Stories of Hope: Lucy Cole
“I continued to have hope as I have two beautiful girls, and I know I needed to care for them, help them through this very traumatic time in their life and ensure they understood their feelings and could look after their mental health.”
In this week’s ‘Stories of Hope’, we talk to Lucy Cole, who is a single mother of two and fully qualified Master NLP & Hypnosis Practitioner, Time Line Therapist, Personal Evolutionary & Health Coach and has recently launched Love Life Coaching & Events Ltd & Love Life Again, which specialises in Grief Recovery. She has also published a children’s book called Faythe & the Fearstone which combines a fully animated cartoon series, which includes NLP and CBT influences and mindfulness. As part of this, Lucy has also developed wellbeing workshops to deliver in schools for children aged 7-11 key stage 2 pupils. Lucy has recently opened her own Grief Recovery Coaching Clinic in Sutton Coldfield and has added the details to the Hub of Hope to ensure people in Birmingham and the surrounding areas can get the help they need.
Tell us about your grief recovery coaching clinic and how this came about?
Since 2015 I have experienced some very life changing traumas in a very short time frame. I had to care for two sick parents who I unfortunately lost just weeks apart, my marriage also broke down during the same period, which resulted in divorce and court cases, and I lost my business I ran with my husband, due to us separating and suffered financial difficulty, which led me to have bouts of anxiety and depression, as well as weight loss.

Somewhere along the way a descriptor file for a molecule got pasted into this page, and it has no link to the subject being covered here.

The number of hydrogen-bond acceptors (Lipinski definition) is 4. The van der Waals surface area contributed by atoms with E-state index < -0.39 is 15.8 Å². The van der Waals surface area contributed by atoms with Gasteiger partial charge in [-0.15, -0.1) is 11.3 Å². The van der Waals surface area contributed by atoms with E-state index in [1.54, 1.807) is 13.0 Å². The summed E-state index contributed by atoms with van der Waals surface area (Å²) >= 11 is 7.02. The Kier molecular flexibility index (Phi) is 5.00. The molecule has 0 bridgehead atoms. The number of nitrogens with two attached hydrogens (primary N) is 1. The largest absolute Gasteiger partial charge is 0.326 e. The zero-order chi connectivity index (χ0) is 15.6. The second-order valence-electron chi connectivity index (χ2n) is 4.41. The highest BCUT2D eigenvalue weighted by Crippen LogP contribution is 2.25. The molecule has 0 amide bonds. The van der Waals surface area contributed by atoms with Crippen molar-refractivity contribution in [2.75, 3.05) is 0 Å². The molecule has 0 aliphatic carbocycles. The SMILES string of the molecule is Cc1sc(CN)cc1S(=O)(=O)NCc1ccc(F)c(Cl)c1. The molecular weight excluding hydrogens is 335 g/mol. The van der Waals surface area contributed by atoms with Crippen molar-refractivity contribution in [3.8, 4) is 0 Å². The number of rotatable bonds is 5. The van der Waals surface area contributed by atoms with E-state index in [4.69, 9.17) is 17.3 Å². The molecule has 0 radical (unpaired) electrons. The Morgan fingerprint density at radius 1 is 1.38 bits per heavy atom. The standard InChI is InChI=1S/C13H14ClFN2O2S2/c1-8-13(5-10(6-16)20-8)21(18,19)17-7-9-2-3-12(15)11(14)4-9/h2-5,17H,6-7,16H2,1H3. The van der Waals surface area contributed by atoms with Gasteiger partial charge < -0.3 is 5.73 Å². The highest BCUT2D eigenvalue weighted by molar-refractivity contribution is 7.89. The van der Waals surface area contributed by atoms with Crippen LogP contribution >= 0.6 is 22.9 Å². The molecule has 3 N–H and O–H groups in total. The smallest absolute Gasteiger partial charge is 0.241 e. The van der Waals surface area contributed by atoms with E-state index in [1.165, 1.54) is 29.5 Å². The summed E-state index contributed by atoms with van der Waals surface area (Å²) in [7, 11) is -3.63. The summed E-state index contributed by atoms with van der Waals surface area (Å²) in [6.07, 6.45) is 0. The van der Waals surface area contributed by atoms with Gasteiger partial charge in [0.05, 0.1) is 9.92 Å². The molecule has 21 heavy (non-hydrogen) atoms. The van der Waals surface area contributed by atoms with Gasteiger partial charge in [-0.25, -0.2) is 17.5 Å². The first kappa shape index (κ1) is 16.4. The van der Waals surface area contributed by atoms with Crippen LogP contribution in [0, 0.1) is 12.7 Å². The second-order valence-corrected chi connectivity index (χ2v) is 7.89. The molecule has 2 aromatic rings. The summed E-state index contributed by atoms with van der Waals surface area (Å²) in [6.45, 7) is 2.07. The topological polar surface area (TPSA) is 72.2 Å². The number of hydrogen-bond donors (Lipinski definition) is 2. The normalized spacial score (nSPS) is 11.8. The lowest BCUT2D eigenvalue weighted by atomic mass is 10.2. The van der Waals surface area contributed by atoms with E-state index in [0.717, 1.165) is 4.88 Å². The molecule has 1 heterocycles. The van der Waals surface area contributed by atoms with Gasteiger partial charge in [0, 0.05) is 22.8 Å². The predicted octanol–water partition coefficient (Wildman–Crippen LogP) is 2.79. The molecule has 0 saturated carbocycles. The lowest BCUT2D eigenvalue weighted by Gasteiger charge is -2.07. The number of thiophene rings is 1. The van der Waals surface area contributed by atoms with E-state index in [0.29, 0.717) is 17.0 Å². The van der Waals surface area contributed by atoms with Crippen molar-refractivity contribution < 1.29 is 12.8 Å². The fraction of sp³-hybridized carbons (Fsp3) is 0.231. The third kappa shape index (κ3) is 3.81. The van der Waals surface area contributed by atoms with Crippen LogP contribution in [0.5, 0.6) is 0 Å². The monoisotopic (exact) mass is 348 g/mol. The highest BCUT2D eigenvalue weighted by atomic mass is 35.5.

At first I lost control, I couldn’t get out of bed, I drank more and partied hard when the children were with their father as this was the only way I found that I could ease the pain and heartache. I was spiralling out of control, but it was the only way I knew how to deal with all the loss and upheaval. However, this wasn’t helping my mindset & health, so I eventually turned to yoga, meditation, walking and getting into coaching. I turned my life around by making big life changes. I started to learn about health and nutrition and then began a health/life coach course which led me to my Master NLP & Hypnosis practitioner and grief recovery courses.
I was determined not to go on antidepressants, as I was really worried that I would get addicted and never come off them and I didn’t feel they would work for me. I’ve somehow managed to come through these difficult times and very dark days by maintaining a positive attitude and mindset, and to this day I still focus on eating healthy and exercising – yoga and meditation are my saving graces. After everything that I experienced I wanted to help others who found themselves in similar situations to myself. Grief in any form can be very scary and a lonely place to be.
Part of my recovery was focusing my passion to help others, and this was the driving force behind me becoming a fully qualified coach and specialising in grief recovery as I can share my experiences, knowledge and hopefully inspire people to come through these difficult and traumatic times. Opening my clinic in Sutton Coldfield is just the start of this and I can offer grief recovery to adults and children. My long-term plan is not only to offer one-to-one coaching but also to hold seminars and workshops across the country using my event knowledge & experience.
Tell us about your book Faythe & The Fearstone?
Faythe & the Fearstone is targeted at children aged 7-11 years of age as this is our children’s most formative years where they start to feel real emotions and make decisions that will stay with them through their teenage years and adulthood. I have two daughters and I realised that there were no inspirational role models for my daughters, and they had to take a leap from animated princesses to wise-cracking live action teens. Young children (girls/ boys) from an early age as young as six can struggle with daily issues and pressures from school, home and forming friendships.